A new label and a new banjo player seem to have spurred the members of Blue Highway into making their best album to date. Tom Adams is one of the best banjo men in the business, and he's in great shape for his first recording with the band; his driving solos and snappy backup work add an extra dimension to what's already a great ensemble sound.
There's lots of great material here, too, much of it written by the band. Highlights are Wayne Taylor's combined coal mining/prison/murder tale, "Don't Come Out Of The Hole," Shawn Lane's lovely a cappella gospel song "I Am Near The Gate" and guitarist Tim Stafford's sad tale of loss, "Clay And Ottie." As has been the case from the outset, Blue Highway distinguishes itself with songs that go beyond the usual concentration on love and its consequences, as with Taylor's meditation on homelessness, "That Could Be You."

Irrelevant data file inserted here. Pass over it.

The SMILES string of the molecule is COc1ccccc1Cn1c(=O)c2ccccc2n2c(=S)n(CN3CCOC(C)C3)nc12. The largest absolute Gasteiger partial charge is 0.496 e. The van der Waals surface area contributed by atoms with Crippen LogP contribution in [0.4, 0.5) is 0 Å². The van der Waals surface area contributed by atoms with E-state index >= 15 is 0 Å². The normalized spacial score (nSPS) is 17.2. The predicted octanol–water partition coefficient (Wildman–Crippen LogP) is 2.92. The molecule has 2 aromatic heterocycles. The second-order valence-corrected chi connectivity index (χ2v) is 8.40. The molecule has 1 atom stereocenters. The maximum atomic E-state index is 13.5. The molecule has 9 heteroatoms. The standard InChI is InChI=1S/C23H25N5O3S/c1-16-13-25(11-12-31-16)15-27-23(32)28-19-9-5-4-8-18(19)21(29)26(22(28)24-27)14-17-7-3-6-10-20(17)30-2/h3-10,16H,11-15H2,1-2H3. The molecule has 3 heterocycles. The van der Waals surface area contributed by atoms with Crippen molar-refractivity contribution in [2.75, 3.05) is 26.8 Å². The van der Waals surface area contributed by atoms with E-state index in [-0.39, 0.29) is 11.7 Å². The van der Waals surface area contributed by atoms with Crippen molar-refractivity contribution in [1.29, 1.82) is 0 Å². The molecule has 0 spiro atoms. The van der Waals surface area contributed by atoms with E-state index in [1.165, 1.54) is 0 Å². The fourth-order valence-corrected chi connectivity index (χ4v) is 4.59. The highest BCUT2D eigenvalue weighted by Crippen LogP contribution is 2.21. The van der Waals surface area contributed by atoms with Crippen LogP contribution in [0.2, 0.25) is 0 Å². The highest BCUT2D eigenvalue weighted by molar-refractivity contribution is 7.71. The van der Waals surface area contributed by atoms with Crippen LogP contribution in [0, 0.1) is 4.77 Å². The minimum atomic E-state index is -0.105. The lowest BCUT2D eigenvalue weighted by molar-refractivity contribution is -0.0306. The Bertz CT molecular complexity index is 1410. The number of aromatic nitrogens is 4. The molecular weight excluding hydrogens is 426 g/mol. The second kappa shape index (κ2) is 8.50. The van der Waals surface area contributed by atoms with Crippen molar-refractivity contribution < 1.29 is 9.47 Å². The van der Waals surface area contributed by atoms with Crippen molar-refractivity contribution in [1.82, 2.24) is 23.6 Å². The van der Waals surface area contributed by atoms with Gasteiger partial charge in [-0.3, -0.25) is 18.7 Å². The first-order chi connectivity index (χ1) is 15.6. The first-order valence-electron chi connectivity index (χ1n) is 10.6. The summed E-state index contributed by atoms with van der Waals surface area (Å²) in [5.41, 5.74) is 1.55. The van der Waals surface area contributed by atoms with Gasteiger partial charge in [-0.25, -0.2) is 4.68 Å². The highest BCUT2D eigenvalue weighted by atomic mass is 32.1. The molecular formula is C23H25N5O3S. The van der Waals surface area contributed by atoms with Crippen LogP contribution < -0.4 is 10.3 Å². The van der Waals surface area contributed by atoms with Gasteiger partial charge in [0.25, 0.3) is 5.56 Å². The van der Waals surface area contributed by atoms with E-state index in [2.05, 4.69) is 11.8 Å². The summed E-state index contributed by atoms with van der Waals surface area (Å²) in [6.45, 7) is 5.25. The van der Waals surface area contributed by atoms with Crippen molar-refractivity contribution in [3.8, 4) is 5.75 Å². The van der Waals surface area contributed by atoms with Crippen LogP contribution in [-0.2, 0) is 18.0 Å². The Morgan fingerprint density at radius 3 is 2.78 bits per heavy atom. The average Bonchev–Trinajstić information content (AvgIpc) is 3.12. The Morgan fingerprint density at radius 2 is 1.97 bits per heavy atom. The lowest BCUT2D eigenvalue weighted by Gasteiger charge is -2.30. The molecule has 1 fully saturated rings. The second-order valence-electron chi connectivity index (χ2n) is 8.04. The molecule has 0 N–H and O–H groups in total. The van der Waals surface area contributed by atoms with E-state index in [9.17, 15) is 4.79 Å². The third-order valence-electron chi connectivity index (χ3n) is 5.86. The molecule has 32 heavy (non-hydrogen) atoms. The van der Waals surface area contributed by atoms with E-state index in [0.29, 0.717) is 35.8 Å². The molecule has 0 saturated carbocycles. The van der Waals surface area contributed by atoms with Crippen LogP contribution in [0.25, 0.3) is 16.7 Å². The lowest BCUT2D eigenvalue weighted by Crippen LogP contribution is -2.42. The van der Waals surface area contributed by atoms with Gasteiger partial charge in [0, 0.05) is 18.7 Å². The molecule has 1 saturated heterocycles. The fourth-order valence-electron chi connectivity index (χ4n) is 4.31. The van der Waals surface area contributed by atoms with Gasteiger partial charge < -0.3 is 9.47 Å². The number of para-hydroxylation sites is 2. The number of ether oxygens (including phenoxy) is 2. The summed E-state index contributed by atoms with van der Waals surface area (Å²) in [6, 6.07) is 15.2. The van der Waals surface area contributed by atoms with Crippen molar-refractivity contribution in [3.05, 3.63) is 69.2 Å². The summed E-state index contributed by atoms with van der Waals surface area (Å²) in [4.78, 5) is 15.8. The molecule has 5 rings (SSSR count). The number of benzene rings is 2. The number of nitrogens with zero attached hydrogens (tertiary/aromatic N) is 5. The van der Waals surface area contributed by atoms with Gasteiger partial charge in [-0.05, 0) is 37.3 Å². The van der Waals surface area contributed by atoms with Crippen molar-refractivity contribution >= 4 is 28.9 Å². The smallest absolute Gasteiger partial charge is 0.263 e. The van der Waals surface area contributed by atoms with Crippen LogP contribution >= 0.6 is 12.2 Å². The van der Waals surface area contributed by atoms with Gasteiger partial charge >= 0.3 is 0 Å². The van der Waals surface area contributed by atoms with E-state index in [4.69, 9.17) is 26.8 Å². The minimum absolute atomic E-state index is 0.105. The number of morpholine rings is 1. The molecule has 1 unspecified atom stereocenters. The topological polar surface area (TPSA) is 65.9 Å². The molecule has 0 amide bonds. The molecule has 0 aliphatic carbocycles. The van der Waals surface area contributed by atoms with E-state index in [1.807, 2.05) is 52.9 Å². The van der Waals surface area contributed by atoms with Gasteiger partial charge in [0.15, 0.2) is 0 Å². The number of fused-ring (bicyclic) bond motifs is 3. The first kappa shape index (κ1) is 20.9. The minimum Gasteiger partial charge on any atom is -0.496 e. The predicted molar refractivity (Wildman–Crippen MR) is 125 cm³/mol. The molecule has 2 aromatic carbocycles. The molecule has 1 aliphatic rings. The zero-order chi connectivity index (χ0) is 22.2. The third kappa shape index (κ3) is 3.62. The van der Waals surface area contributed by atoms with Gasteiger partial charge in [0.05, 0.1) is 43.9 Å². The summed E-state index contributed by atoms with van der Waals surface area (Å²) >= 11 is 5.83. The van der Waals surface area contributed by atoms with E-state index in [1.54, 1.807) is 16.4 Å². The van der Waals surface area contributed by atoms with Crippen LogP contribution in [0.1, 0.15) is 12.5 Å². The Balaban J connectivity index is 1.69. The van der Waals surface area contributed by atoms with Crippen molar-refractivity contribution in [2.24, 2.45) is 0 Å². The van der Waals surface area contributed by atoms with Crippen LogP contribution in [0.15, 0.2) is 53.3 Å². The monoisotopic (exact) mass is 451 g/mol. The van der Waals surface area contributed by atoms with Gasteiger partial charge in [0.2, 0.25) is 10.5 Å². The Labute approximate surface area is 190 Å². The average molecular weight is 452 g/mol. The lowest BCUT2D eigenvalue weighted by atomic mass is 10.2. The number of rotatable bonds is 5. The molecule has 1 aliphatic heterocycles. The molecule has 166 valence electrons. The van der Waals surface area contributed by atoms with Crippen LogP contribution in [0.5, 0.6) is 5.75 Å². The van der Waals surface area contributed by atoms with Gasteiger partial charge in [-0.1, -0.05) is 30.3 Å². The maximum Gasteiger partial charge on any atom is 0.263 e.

Guest appearances by Ricky Skaggs, Alison Krauss and Lee Ann Womack add a special shine to Blue Highway's first album for Skaggs' label, but it's not really needed; these boys do just fine all by themselves.